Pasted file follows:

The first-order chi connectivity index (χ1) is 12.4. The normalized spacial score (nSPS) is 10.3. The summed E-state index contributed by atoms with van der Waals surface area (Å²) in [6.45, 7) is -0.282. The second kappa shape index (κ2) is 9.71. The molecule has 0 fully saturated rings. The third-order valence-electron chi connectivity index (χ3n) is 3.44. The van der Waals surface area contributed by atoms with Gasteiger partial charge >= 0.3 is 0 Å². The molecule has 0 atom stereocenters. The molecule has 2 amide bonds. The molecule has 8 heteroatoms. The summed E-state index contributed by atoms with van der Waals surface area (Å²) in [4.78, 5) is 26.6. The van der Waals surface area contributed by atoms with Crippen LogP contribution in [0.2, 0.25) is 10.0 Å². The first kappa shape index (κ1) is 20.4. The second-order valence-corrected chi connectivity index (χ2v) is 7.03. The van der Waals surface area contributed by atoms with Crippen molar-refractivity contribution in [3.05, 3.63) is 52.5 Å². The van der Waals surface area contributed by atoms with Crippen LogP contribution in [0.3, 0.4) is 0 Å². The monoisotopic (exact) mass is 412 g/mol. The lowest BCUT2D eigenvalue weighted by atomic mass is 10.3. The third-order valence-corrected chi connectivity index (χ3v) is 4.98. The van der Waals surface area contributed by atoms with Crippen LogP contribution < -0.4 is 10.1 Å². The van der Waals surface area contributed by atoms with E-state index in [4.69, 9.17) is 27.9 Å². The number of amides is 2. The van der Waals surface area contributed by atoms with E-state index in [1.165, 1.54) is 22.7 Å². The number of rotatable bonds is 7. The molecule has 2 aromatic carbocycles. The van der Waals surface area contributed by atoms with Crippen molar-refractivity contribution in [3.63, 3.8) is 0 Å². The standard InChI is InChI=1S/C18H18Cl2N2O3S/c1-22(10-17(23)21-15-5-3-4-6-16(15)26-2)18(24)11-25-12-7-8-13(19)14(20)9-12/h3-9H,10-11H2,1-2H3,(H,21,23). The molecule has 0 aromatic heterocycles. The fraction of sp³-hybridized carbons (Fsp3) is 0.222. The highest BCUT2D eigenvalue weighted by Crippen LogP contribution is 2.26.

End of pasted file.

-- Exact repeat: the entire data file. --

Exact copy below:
The first-order chi connectivity index (χ1) is 12.4. The normalized spacial score (nSPS) is 10.3. The summed E-state index contributed by atoms with van der Waals surface area (Å²) in [6.45, 7) is -0.282. The second kappa shape index (κ2) is 9.71. The molecule has 0 fully saturated rings. The third-order valence-electron chi connectivity index (χ3n) is 3.44. The van der Waals surface area contributed by atoms with Gasteiger partial charge >= 0.3 is 0 Å². The molecule has 0 atom stereocenters. The molecule has 2 amide bonds. The molecule has 8 heteroatoms. The summed E-state index contributed by atoms with van der Waals surface area (Å²) in [4.78, 5) is 26.6. The van der Waals surface area contributed by atoms with Crippen LogP contribution in [0.2, 0.25) is 10.0 Å². The first kappa shape index (κ1) is 20.4. The second-order valence-corrected chi connectivity index (χ2v) is 7.03. The van der Waals surface area contributed by atoms with Crippen molar-refractivity contribution in [3.05, 3.63) is 52.5 Å². The van der Waals surface area contributed by atoms with Crippen LogP contribution in [0.3, 0.4) is 0 Å². The monoisotopic (exact) mass is 412 g/mol. The lowest BCUT2D eigenvalue weighted by atomic mass is 10.3. The third-order valence-corrected chi connectivity index (χ3v) is 4.98. The van der Waals surface area contributed by atoms with Crippen LogP contribution < -0.4 is 10.1 Å². The van der Waals surface area contributed by atoms with E-state index in [4.69, 9.17) is 27.9 Å². The number of amides is 2. The van der Waals surface area contributed by atoms with E-state index in [1.165, 1.54) is 22.7 Å². The number of rotatable bonds is 7. The molecule has 2 aromatic carbocycles. The van der Waals surface area contributed by atoms with Crippen molar-refractivity contribution in [3.63, 3.8) is 0 Å². The standard InChI is InChI=1S/C18H18Cl2N2O3S/c1-22(10-17(23)21-15-5-3-4-6-16(15)26-2)18(24)11-25-12-7-8-13(19)14(20)9-12/h3-9H,10-11H2,1-2H3,(H,21,23). The molecule has 0 aromatic heterocycles. The fraction of sp³-hybridized carbons (Fsp3) is 0.222. The highest BCUT2D eigenvalue weighted by Crippen LogP contribution is 2.26.